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Insert the desired size of the volume in GB or TB and most importantly select the "Availability Zone" that corresponds to the zone your instance is running in. You will not be able to use a volume that was created in a zone other than the zone of the instance you want to connect it to (see above). You can also load a snapshot into your volume. You can create snapshots from volumes (i.e., backups containing all the data on the volume and store it with Amazon; more on this later). The instance I started earlier is running in zone "us-east-1d" -- so somewhere in Virginia there's a server under my control! I don't need much space for this demo and will create a small volume of 10GB. Obviously, the size you need will depend on how much data you want to work with (to uncompress and work with actual data I'd suggest 500GB to 1TB; read Titus' blog post on computational needs for next-gen analysis to get a better feel for what you'll need).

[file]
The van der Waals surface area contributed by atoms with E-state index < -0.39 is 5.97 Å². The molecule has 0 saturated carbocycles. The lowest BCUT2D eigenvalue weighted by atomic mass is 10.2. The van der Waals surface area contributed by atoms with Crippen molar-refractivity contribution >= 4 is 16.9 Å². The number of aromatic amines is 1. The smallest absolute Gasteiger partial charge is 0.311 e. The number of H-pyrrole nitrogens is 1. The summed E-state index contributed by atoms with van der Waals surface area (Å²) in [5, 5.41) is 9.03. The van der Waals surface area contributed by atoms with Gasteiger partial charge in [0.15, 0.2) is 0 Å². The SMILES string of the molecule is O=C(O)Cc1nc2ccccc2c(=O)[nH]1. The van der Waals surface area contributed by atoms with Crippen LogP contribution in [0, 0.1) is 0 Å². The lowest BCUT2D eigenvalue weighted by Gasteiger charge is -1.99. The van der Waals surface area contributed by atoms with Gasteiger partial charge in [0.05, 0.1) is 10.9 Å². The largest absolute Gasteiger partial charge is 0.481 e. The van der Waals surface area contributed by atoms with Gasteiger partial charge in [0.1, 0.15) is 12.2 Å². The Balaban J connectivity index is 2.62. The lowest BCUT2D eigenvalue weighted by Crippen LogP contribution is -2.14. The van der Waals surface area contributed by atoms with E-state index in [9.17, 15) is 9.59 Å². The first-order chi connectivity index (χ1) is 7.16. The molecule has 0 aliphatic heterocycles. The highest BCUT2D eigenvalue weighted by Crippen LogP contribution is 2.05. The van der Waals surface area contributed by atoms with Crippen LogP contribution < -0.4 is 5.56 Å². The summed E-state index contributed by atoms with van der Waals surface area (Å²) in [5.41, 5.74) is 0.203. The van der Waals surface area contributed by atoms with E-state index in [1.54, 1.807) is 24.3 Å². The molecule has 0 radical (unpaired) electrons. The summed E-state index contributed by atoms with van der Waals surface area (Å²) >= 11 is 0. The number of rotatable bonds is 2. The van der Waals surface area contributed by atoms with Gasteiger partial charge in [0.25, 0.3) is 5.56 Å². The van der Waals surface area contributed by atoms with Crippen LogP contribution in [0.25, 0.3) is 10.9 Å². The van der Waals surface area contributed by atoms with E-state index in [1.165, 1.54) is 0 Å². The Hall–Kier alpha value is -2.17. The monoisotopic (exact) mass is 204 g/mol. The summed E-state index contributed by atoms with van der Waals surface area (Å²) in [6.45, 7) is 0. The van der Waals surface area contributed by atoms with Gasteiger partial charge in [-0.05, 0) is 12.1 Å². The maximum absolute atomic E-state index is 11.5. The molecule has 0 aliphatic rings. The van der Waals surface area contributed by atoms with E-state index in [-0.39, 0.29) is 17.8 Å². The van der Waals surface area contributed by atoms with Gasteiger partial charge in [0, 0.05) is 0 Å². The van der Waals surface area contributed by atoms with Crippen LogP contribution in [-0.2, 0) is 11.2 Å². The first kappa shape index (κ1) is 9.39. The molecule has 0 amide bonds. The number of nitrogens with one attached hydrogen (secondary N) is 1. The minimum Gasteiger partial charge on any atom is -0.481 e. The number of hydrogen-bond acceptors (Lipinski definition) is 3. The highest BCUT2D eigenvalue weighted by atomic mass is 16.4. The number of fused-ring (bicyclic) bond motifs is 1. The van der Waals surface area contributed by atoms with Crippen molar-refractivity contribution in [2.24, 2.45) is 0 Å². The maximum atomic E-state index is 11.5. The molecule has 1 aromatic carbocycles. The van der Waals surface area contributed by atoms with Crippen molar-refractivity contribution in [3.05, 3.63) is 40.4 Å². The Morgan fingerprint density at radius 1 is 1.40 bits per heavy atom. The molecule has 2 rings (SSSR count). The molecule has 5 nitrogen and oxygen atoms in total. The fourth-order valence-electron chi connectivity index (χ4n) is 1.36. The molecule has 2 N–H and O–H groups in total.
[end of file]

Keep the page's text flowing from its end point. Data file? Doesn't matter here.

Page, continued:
Next, select "Attach Volume" and select the instance to which you want to attach your volume. You'll also need to select the device path. The default, /dev/sdf, is fine. If you want to attach multiple volumes just keep going up the alphabet (/dev/sdg, /dev/sdh...). Remember the device path!

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Select "Yes, Attach" and the volume will get attached to your instance.